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Deployment causes family hardship, baby beats clock

  • Published
  • By Senior Airman Jaimi L. Upthegrove
  • 482nd Fighter Wing Public Affairs
Staff Sgt. Phillip Steffen wanted to attend Air Force Reserve Yellow Ribbon Reintegration Program training with his wife prior to a 2014 overseas deployment, but time wouldn't allow it.

"Looking back I know it would have helped prepare me and the kids for what we went through," said Jamie Steffen during post-deployment Yellow Ribbon training Feb. 21 in Miami.

Yellow Ribbon aims to help maintain resiliency during all stages of a deployment for reservists and their loved ones. The program is a series of events designed to provide members and their loved ones with resources prior to departure, a level of stability and support while the reservist is away and successful reintegration techniques after the deployment ends.

Steffen, assistant noncommissioned officer in charge of the structures shop at the 434th Civil Engineering Squadron at Grissom Air Reserve Base, Indiana, found out his wife was pregnant with their fourth child before he was scheduled to deploy.

"We thought it was perfect timing since I would be around 36 weeks when he was supposed to come home," said Jamie. "The baby had other ideas."

The deployment to Southwest Asia was the first for Steffen, who served on active duty prior to becoming a reservist.

"We had great support through our church, my parents, and Phil's parents, but it was just one thing after another until he came home," said Jamie. "The first few days he was gone our house was full of smoke and 54 degrees because we needed to have our chimney cleaned."

While Yellow Ribbon couldn't help with that, it may have shed light on how the children reacted to their father’s absence.

"Our children are normally well behaved, so I never expected them to act out like they did," said Jamie. "They fought a lot and I would wake up to find piles of snack food wrappers all over the floor. One morning I woke up to Ryan standing by my bed saying 'Here, mom' with his hands full of hair... Lizzie decided to cut her own hair. So I walked out of the bedroom and there's clear plastic wrap, aluminum foil, and soap all over the house, and Lizzie standing in the kitchen with chunks of hair missing."

Jamie had a panic attack upon seeing that, went back to her room and called her mother-in-law for help. Jamie said one thing that helped the family cope was focusing on the positives, such as getting to video chat with Steffen almost every day, and encouraging the kids to talk about what they were feeling.

"Ryan always talked about missing daddy, but one day I asked Lizzie, who is normally very reserved, if she missed him and she said 'It's not OK to miss daddy' and we both cried," said Jamie. "I told her it's OK to miss daddy, I miss him. Then we made a 'daddy pillow' which was a body pillow made out of Phillip's T-shirts and we all took turns sleeping with it."

Jamie said they had to schedule time with the pillow because all the children wanted it, but it helped the time pass.

While that was difficult, Jamie said the worst was yet to come. The week before Steffen was scheduled to come home, Jamie and the children went on vacation with his family. That weekend Jamie started having intense cramps.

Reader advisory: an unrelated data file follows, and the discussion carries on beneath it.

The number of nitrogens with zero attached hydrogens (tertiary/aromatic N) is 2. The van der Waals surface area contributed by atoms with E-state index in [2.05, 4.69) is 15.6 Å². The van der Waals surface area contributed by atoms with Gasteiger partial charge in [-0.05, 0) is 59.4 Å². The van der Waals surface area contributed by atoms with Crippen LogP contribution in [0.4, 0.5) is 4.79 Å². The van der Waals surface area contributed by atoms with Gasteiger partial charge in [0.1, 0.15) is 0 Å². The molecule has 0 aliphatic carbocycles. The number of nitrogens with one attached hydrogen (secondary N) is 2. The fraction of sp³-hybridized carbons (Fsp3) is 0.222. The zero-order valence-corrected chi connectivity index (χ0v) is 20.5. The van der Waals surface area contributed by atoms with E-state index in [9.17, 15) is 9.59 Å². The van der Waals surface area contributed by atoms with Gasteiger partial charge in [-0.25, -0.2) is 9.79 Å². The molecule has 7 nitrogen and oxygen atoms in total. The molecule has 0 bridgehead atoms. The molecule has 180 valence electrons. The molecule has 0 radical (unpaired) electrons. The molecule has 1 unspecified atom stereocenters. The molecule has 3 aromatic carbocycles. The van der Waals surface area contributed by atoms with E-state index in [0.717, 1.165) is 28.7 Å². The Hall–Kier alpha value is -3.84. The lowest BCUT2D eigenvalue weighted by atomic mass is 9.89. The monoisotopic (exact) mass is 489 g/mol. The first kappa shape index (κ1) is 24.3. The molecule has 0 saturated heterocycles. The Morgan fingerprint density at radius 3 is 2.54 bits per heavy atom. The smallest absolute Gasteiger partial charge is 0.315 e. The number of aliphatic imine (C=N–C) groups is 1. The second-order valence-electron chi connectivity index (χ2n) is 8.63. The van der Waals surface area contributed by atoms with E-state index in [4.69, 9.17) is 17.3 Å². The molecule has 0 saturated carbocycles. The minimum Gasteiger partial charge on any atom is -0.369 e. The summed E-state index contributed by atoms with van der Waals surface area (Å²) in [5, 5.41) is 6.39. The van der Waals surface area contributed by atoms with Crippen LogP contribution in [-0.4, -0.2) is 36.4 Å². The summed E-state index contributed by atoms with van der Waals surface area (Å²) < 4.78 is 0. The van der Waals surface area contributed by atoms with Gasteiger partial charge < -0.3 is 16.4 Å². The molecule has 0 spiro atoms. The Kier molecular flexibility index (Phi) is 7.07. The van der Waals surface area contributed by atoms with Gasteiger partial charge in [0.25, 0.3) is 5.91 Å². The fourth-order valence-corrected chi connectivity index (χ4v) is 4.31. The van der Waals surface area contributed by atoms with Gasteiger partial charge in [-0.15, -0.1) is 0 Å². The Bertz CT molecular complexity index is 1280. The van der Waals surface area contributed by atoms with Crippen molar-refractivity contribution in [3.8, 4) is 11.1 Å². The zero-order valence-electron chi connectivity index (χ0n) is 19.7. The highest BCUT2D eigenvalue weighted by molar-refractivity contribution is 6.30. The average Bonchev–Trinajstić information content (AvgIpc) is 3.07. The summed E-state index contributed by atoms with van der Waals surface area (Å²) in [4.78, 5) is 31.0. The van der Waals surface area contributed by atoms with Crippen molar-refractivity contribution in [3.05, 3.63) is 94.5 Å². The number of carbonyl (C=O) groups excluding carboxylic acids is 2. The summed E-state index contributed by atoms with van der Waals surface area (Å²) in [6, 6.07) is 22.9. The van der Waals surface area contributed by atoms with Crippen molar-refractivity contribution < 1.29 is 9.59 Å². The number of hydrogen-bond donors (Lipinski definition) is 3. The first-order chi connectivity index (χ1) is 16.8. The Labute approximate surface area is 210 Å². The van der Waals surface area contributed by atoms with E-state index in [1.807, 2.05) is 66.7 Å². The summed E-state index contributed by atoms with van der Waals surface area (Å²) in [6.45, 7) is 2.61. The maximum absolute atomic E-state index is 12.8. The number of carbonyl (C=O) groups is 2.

"The children kept coming up to me and asking 'Mommy, are you OK?' because I was curled up from the pain just crying," said Jamie.

She said she was in and out of the hospital and on several medications for a few days trying to halt the labor.

"I was only (at) 36 weeks and Phil was supposed to come home on Tuesday," said Jamie. "I kept telling all the nurses I can't have this baby now, my husband is on his way home from deployment."

When Steffen's plane left the Middle East, the medications had halted the labor, but by the time he landed in Ireland, Nyla Mae had been born via Caesarean section.

"I was just happy everything was OK,” he said. “I told all the guys and they bought me a beer. I wish I could have been there, but I knew I would be with them soon."

In the meantime Nyla had issues with her blood sugar and breathing.

"I kept thinking my worst nightmare was coming true," said Jamie. "Nyla was born just over 5 pounds and had some complications. When Phil finally got home 25 hours later, she was in the neonatal intensive care unit waiting for her daddy."

Jamie’s mother brought the children to the hospital to meet their new sister having no idea their father was there as well.

"The next few months were an adjustment for everyone," said Steffen. "I came home and Jamie wasn't moving around yet, Nyla didn't come home for another nine days, and daddy brought down the hammer not letting the kids get away with what mommy did."

The Steffens attended their first post-deployment Yellow Ribbon event in December 2014, five months after the sergeant’s return.  The Miami event Feb. 20-22 was their second and final for this deployment.

"I still have to tell the kids I'll be home for supper before I leave for work," said Steffen. “But the event we went to really helped us come together after all we had just been through."

Jamie said anyone scheduled to deploy should take advantage of Yellow Ribbon events to prepare their family for what is going to happen, to know what resources are available during the deployment, and then to heal afterward during the re-integration process.

"Nyla Mae is happy and healthy, which I'm thankful for," said Jamie. "While I would never want to go through all that again, I truly believe our family is stronger because of it."